“Zeroing in for the Kill”
“Zero Dark Thirty”
Jessica Chastain, Jason Clarke
Directed by Kathryn Bigelow
“I’m gonna kill bin Laden.”
About halfway through “Zero Dark Thirty” – the captivating procedural thriller directed by Kathryn Bigelow and written by Mark Boal, the Oscar-winning team behind 2009’s Best Picture-winner “The Hurt Locker” – those five words are spoken with fierce conviction by Maya, the obsessed intelligence-gathering CIA analyst played by Jessica Chastain.
It goes without saying that Maya delivered on her promise to take down the mastermind behind the 9/11 terrorist attacks after spending the better part of a decade zeroing in on her target. But how she did so makes for a fascinating, extremely riveting and incredibly powerful cinematic experience that culminates with the now-famous raid on Osama bin Laden’s hideout in Pakistan, carried out by U.S. Navy SEALs on May 2, 2011.
As soon as the mission was accomplished, the code words were called in: “For God and country – Geronimo, Geronimo, Geronimo.” The 35-minute raid scene that leads to that moment of truth is vividly executed by Bigelow, but the previous 2 hours are just as compelling, resulting in an engrossing account of how one determined woman defied the odds to find the most wanted terrorist in the world.
Perhaps the character that Maya most closely resembles is Clarice Starling, the young FBI cadet played by Jodie Foster in 1991’s “The Silence of the Lambs.” But while Maya is initially distressed by the extreme measures taken to interrogate a captured Al Qaeda operative at a CIA black house, she quickly develops the thick skin that she will need to navigate her way through her hostile environment, loads of red tape, testosterone and political bureaucracy.
And after a breakthrough year that included co-starring roles in “The Tree of Life,” “Take Shelter,” “The Debt” and an Oscar-nominated turn in “The Help,” Jessica Chastain gives a powerfully restrained performance as Maya, a woman so devoted to her high-stakes job that her personal life is practically non-existent. The hunt for bin Laden is seen through her eyes, while the rest of the film’s intelligent and intricate structure puts it in the same league as 1976’s “All the President’s Men,” 2005’s “Munich” and 2006’s “United 93.”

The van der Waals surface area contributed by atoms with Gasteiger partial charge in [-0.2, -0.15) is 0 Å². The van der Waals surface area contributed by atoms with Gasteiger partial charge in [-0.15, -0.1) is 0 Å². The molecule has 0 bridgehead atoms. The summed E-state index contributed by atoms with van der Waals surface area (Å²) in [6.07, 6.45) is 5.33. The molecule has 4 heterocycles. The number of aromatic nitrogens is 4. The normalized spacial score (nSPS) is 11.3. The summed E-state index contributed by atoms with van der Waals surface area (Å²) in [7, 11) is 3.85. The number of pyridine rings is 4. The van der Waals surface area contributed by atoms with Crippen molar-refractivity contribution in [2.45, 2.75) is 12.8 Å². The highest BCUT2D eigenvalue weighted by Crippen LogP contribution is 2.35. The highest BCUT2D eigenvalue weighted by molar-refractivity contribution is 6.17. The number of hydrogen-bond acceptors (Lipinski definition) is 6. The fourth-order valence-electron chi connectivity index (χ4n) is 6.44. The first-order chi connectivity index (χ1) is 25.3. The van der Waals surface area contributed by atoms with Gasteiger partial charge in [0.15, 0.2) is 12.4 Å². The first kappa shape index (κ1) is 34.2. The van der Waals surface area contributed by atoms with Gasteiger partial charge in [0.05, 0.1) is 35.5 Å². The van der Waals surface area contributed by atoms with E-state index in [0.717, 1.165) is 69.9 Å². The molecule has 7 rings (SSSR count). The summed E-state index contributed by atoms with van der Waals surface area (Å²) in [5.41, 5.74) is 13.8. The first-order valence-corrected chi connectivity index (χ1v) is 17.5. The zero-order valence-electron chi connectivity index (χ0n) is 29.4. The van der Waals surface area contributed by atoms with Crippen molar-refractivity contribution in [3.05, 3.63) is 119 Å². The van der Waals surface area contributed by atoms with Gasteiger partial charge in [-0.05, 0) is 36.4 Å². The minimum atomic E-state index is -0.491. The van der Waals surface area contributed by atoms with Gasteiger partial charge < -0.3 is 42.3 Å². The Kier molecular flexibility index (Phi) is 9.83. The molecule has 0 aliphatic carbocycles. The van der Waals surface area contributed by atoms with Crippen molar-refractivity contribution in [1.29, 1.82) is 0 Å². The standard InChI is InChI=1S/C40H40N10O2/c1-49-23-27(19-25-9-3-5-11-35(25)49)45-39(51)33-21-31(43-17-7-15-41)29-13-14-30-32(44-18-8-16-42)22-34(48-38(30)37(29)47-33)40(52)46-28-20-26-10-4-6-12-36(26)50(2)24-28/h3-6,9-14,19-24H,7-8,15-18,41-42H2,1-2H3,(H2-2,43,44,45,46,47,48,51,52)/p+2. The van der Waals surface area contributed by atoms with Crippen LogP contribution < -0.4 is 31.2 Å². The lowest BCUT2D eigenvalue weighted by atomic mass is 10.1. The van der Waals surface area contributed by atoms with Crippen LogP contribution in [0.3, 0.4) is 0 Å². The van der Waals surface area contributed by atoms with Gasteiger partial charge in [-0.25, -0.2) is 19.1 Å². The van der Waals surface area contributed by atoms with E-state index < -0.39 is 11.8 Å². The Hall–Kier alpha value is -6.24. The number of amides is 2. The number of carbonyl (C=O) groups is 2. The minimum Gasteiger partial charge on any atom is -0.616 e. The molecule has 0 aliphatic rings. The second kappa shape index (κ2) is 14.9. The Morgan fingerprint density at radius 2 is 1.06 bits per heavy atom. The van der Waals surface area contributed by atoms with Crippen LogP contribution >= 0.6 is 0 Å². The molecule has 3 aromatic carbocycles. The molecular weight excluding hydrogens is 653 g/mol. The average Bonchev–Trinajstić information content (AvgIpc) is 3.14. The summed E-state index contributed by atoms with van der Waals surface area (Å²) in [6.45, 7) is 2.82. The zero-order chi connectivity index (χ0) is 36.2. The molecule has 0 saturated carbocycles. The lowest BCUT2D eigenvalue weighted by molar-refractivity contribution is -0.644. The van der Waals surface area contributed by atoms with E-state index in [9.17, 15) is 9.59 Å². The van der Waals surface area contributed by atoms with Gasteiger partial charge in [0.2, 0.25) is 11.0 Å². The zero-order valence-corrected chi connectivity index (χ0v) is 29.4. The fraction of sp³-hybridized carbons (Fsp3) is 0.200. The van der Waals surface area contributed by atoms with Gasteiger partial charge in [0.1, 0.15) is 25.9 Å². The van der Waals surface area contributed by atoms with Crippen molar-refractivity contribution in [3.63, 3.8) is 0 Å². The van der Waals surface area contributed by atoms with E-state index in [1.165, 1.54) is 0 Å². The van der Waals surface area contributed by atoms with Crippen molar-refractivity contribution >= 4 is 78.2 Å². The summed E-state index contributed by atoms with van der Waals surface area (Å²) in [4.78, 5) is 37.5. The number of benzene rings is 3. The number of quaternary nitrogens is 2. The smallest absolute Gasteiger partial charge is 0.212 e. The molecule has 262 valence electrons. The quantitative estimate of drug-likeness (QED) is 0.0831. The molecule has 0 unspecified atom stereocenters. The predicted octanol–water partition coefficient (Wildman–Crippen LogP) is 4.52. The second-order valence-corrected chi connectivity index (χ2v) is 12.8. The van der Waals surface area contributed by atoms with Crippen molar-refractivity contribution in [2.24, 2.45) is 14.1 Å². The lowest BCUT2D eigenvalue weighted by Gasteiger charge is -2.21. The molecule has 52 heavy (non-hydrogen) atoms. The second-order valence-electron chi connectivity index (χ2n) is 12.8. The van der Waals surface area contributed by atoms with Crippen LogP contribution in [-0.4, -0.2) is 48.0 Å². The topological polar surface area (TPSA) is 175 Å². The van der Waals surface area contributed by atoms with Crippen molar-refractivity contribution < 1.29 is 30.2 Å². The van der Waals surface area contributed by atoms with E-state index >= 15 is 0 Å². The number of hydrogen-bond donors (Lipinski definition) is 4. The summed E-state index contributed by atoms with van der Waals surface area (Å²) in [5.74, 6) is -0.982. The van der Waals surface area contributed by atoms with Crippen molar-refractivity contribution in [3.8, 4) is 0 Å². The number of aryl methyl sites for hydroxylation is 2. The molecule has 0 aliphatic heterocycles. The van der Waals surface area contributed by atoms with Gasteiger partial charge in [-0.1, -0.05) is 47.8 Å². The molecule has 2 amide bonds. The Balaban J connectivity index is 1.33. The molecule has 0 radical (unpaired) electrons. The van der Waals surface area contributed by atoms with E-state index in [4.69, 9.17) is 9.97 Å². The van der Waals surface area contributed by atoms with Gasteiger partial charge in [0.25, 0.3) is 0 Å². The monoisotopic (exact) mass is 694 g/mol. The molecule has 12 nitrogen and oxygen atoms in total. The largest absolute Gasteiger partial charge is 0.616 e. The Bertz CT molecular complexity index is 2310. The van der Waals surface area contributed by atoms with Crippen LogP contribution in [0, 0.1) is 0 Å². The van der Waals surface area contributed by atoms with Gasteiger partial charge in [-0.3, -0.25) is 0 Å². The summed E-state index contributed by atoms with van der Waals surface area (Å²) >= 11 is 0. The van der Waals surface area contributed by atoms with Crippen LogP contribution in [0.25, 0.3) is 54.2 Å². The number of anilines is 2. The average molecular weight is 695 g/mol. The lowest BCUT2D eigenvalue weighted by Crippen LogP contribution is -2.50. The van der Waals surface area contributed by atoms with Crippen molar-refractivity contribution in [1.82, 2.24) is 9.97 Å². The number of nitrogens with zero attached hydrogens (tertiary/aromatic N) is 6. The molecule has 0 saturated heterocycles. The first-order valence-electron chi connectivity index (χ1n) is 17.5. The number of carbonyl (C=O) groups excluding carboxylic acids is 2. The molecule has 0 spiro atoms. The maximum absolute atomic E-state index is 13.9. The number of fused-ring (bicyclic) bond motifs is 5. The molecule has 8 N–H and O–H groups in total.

But “Zero Dark Thirty” plays out more like a thriller, and the road to bin Laden is littered like a minefield. If Maya isn’t struggling to hold her own with her colleagues (played by Jason Clarke and Jennifer Ehle) or butting heads with her superiors (played by Kyle Chandler and Mark Strong), she grows more frustrated by other deadly attacks around the world, like the London bombings of 2005, the Karachi bombing of the Marriott Hotel in 2008 and a suicide bombing at a remote CIA base in Afghanistan in 2009.
And just when the increased frequency of those attacks seem to push bin Laden further out of reach, Maya makes the breakthrough that she needs to put the odds in her favor. That leads to the executive decision to attack bin Laden’s Pakistan compound, which is carried out with visceral intensity while revealing just how close the whole operation came to turning into a disaster along the lines of “Black Hawk Down.”
Of course, we know how it turned out, but that’s just one of the reasons why “Zero Dark Thirty” is so unforgettable. Bigelow and Boal have crafted yet another masterwork that matches the hard-hitting impact of “The Hurt Locker,” and it’s a triumph that will no doubt leave you thinking “for God and country,” indeed.